It is a much proffered notion that financial issues and reduced cash flow are the biggest contributors towards separation and divorce. While it is true that these factors create pressure and tension within a relationship, statistics actually suggest that divorce rates are lowered during times of economic and financial crisis.
Though this is in part due to the fact that the presence of debt makes separation a far more complex and costly process, it is also because times of difficulty and financial hardship often draw couples closer together. Even where money and finance is a contributory factor to the decline of a relationship, it is generally cited as a secondary cause or a potential catalyst to other more pertinent divorce factors. The real unknown factor is exactly how much financial pressure and uncertainly can feature in other problems that generally render relationships moribund.
Infidelity and Lies between Couples
Unsurprisingly, infidelity plays as the most significant contributory factor to separation and divorce. Approximately 51 percent of divorces recorded in 2009 cited infidelity on behalf of one or both spouses as the cause, with cases where both couples have admitted some variation of cheating reaching 41 percent. The dual distress of physical acts of betrayal and ill considered lies make infidelity the devastating issue that it remains, distorting the perception between the couple and diminishing the trust that binds a relationship close.
Of the 41 percent of couples where both parties committed acts of infidelity, there are a strong number of cases where one act was undertaken simply in response to another. This childish element of retribution supports the notion that many relationships enter a downward spiral after an initial act of betrayal, irrespective of the verbal forgiveness proffered by the offended partner. So although the relationship may official terminate further down the line due a supposed secondary cause, the fact remains that the act of fidelity was the underlying issue.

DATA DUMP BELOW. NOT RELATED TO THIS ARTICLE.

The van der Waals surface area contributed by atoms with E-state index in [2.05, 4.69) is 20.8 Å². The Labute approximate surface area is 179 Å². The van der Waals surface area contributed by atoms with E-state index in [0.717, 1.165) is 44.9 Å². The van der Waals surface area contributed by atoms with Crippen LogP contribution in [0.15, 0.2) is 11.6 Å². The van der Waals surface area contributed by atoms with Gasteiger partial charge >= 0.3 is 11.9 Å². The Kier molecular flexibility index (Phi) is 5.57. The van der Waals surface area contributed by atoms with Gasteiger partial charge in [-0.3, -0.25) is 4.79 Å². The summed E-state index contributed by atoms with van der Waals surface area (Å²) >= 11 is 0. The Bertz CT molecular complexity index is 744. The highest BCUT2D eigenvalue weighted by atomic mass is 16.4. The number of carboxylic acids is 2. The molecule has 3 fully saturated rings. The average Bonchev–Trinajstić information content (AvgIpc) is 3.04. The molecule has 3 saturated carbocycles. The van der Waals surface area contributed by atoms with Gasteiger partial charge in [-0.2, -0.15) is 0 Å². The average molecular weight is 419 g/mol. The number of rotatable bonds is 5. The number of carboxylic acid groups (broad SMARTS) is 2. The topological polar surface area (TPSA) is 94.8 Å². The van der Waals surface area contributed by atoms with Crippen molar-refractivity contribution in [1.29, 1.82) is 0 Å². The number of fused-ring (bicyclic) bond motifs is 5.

Lies and untruths, whether they are centred on infidelity or other acts, prove over time to completely erode the element of trust in a marriage or relationship. A startling statistic revealed that up to 74 percent of males would commit adultery if they could keep it hidden from their spouse, which in itself highlights a devious and undesirable nature that is exists in human psychology. It can be assumed that a large proportion of that 74 percent that would consider themselves to be intelligent or possess a partially arrogant mentality would be capable of lying to and misleading their partner on any issue.
Unreasonable Behaviour and Domestic Violence
The term unreasonable behaviour has long been synonymous with divorce, and covers a broad and weaving scope of detrimental human behaviour. From spouses with gambling addictions that damage a families welfare to those who perpetrate domestic violence, this legal definition has long been cited to cover many eventualities. The chief cause of these behavioural patterns is some form of mental or physical addiction, although internal and financial pressures are often put forward as alternative cases.
The most pertinent addictions in terms of divorce are alcohol and drugs, be they illegal or prescription concoctions. While they are well known to modify and alter human behaviour through well documented stages, these addictions themselves can be prompted by many different problems. A high proportion of alcoholics develop their condition with the onset of redundancy, job loss and the ensuing financial pressures, creating a domino effect of destructive behaviour both towards the self and a spouse. Separation and ultimately divorce are the final stages of this inevitable cycle.
Unlike infidelity, which is generally the result of personal or communication issues, violence and unreasonable behaviour in a relationship can often be traced back to a financial root cause. These initial causes, if not dealt with at source through the established techniques of communication and action, can bloom into destructive addictions and mentally or physically harmful behaviour towards a supposed loved one.
The Financial Factor
It appears that, quite aside from the disruptive entity that is infidelity, many of the factors cited in separation and divorce issues are influenced to some degree by financial pressure. It is also true to note that this pressure often acts as a catalyst for problems such as domestic violence and addictive behaviour trends. However, the same could be said of many alternative elements that are involved in making or breaking a relationship, such as communication, a sharing of goals and physical compatibility. With this in mind, it would be fair to presume that the concept of financial implications being chiefly responsible for couple separation and divorce is more the consequence of hype and circumstance rather than actual fact.